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Alston and Woodruff site-specific murals are endangered

March 23, 2011 | 12:18 pm

Allston When Michelangelo climbed the scaffold and began to paint the Sistine Chapel in 1508, he brought his exceptional intrinsic perceptions and artistic skills to three powerful extrinsic forces. The artist had to deal with the physical architecture of the space, the conceptual role of the chapel within the Vatican and the specific demands of the decisive patron, Pope Julius II.

The artist's brilliant negotiation of these intrinsic and extrinsic forces is integral to the masterpiece we see today.

Can you imagine, if such a thing were possible, the effect on Michelangelo's paintings if they were removed from the chapel and installed in the galleries of a museum? The images would remain unchanged, virtually identical to what they are in their present location, and many more people would get to see them than can be accommodated in a chapel of relatively modest size. But the aesthetic loss would be enormous. Michelangelo's Sistine murals are site-specific, drawing power and meaning from the place for which they were made.

Something similar, if on a lesser scale, will be argued in a Los Angeles courtroom Monday. As Times columnist Tim Rutten notes in a Wednesday op-ed, two site-specific murals completed in 1949 for the lobby of a major building in L.A.'s West Adams neighborhood may be ripped from their moorings and shipped off to a museum's galleries in Washington, D.C. Rutten has the details behind the possible loss. But the reason can be succinctly stated: Valued at $750,000, the two paintings were made on canvas that can be readily taken down from the walls.

Portability, however, does nothing to lessen the site-specific nature of the murals, commissioned from Charles Alston and Hale Woodruff, two of the most important African American artists of their day. As murals, their complex histories of black life in California mesh with a major Los Angeles cultural tradition, represented by a pair of slightly earlier examples.

José Clemente Orozco's "Prometheus," painted in 1930 in Pomona College's Frary Hall, was the first Mexican mural in this country. Two years later, David Alfaro Siqueiros painted two public murals in L.A.; "Tropical America," severely damaged and the only one remaining, is being readied for public view at its Olvera Street location.

Woodruff Diego Rivera, the third of the three great Mexican muralists, painted no walls in Los Angeles. But he was a major inspiration to both Alston and Woodruff, whose murals were commissioned for the Golden State Mutual Life Insurance Co. at the corner of Western Avenue and West Adams Boulevard.

Alston, a New Yorker and the first African American project supervisor of the Federal Art Project, met Rivera when the Mexican artist was painting his controversial mural at Rockefeller Center. (They communicated in French, their only common language.) Woodruff, who, like Alston and Rivera, studied in Paris, worked mostly in Georgia; he painted three mural cycles, all inspired by Rivera's precedent. His contested L.A. mural is among them.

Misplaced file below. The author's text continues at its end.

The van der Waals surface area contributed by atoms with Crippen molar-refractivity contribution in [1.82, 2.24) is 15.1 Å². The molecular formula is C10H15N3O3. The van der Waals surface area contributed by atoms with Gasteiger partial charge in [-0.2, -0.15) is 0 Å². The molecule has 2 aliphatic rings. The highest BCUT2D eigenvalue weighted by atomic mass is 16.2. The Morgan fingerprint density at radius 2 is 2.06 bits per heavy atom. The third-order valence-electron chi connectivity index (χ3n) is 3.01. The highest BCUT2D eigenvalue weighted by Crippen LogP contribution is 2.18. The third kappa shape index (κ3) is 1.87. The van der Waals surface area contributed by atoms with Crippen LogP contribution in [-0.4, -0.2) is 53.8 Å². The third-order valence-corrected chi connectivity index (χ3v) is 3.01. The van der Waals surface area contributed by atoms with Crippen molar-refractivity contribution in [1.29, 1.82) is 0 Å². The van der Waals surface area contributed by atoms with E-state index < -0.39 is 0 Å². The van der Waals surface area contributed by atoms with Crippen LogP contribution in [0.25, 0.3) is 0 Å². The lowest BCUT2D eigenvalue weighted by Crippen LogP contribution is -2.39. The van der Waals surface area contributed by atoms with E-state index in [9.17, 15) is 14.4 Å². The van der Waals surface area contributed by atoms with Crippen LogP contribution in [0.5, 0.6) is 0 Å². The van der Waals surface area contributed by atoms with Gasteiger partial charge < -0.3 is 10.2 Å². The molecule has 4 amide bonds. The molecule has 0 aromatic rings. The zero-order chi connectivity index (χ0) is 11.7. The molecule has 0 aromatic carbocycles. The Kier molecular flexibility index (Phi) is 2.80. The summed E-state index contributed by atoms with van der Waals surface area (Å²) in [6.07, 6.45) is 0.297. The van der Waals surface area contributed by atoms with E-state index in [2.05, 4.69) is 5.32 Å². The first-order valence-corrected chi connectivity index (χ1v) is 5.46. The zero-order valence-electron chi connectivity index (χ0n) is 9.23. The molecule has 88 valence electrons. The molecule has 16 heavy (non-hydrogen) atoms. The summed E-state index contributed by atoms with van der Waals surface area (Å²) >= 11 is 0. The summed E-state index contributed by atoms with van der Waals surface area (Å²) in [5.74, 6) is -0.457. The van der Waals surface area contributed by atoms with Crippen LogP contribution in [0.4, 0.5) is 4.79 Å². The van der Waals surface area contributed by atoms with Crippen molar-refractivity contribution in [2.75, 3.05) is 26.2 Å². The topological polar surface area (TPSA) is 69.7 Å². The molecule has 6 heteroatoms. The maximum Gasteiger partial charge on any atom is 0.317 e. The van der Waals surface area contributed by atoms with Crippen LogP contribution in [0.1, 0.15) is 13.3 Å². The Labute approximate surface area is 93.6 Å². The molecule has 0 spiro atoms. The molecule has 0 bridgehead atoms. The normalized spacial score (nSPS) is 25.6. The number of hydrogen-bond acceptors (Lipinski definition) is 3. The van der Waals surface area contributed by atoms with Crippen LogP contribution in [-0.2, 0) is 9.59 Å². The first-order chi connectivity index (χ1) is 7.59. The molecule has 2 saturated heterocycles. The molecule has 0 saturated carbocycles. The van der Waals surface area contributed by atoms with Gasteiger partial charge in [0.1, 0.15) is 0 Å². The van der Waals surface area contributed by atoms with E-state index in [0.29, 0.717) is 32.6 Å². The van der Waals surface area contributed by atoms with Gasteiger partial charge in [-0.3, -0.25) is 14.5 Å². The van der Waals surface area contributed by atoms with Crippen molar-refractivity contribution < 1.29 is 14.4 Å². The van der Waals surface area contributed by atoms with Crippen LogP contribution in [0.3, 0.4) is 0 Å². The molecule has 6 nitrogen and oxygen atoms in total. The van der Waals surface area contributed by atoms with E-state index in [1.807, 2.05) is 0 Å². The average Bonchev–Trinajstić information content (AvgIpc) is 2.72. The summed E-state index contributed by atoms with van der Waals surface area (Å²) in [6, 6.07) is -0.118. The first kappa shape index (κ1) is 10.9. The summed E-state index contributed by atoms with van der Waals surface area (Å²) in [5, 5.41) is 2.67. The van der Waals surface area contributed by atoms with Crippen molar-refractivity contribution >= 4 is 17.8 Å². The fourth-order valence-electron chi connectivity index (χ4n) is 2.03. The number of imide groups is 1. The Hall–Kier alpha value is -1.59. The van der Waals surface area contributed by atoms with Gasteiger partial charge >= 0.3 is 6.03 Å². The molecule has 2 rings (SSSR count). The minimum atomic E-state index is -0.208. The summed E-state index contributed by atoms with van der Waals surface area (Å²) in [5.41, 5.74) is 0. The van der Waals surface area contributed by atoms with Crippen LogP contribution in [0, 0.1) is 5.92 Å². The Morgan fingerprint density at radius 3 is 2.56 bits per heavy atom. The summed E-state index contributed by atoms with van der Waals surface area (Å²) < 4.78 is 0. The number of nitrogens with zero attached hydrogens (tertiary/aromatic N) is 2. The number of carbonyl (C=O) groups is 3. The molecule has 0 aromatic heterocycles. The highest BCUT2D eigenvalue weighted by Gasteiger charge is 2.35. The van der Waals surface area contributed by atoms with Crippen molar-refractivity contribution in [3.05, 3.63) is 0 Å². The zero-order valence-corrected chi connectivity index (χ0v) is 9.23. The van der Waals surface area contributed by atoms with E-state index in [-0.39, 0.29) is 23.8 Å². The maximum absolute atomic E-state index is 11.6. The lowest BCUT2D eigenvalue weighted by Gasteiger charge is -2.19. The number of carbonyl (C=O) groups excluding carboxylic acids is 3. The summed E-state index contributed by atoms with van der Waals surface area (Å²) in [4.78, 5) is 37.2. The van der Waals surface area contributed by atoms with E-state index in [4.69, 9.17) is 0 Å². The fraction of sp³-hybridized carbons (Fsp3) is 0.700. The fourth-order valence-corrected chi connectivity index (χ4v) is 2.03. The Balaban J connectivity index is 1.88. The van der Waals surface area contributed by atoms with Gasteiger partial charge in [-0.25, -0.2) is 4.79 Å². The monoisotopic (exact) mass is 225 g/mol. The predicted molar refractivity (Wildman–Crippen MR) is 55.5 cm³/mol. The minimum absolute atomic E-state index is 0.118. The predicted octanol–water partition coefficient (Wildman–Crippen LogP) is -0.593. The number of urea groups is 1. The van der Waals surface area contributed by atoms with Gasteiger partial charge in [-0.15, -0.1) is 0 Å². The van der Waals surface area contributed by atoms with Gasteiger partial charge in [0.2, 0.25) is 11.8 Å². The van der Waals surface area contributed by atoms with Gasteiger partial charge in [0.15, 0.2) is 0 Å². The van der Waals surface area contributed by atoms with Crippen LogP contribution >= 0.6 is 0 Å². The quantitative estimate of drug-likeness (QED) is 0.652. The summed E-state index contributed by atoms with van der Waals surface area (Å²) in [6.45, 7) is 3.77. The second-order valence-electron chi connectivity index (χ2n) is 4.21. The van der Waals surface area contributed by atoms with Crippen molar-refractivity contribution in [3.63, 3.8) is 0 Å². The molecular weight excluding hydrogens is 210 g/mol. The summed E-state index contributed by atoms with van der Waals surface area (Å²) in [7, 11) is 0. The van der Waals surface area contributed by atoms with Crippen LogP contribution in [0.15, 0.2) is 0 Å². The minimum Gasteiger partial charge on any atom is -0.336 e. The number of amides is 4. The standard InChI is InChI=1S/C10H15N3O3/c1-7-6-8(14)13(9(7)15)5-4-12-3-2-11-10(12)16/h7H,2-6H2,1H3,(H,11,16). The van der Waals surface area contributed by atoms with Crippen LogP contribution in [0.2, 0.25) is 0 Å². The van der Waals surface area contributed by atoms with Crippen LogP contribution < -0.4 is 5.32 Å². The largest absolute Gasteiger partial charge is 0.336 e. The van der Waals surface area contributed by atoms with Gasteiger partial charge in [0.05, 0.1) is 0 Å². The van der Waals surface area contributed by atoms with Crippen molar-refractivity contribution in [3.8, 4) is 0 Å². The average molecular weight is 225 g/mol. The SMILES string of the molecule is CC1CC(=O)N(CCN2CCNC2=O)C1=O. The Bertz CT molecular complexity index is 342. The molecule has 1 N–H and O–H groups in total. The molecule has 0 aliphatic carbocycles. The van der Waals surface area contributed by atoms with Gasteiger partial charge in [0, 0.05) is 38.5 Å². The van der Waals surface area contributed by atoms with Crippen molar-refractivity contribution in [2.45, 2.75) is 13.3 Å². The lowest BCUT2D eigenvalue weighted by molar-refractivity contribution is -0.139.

The 1949 Alston and Woodruff murals chart the "Exploration and Colonization" and then the  "Settlement and Development" of California. A panoply of Indian, Spanish, Anglo and, especially, African American men and women are shown, in dramatic styles far different from the similarly themed, gently pastoral murals by illustrator Dean Cornwell in the rotunda of the Central Library, completed in 1932.

The postwar boom was on in Los Angeles, and the ambitious murals by Alston and Woodruff spoke of profound changes.

The Golden State Mutual Life Insurance Co., for years the only African American-owned corporation in California, was moving from Central Avenue, long the center of the city's black life, to a prominent location just west of downtown. The move signaled demographic changes in the city, and the murals' subject matter reflected an emerging civic integration by charting elements of its social history in the state. The sleek Late Moderne style of the new building -- designed by celebrated L.A. architect Paul R. Williams, the nation's leading black architect and a favorite of establishment Hollywood and the city's moneyed class -- embodied that same future-oriented optimism. GSM founder William Nickerson Jr. conceived of the project as an ensemble, which speaks with a singular voice.

The Alston and Woodruff murals are inseparable from the physical architecture of the lobby, the conceptual role of the building within the city and the specific demands of the patron. They are no less site-specific than Michelangelo's Sistine frescoes, embedded in plaster walls, just because they are painted on canvas -- like Cornwell's at the Central Library, meant to mitigate potential earthquake damage in seismically unstable L.A.

Let's hope the judge at Monday's court proceeding understands. The insurance company is no more, but the building is under new and apparently enlightened nonprofit ownership that wants to keep the artistic ensemble intact. There's no question the murals should stay.

ALSO:

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Art review: 'Thomas Gainsborough and the Modern Woman' at the San Diego Museum of Art

-- Christopher Knight

@twitter.com/KnightLAT

Photos: Charles Alston, "Exploration and Colonization," 1949, oil on canvas; Hale Woodruff, "Settlement and Development," 1949, oil on canvas: Credit: Golden State Mutual Life Insurance Co.

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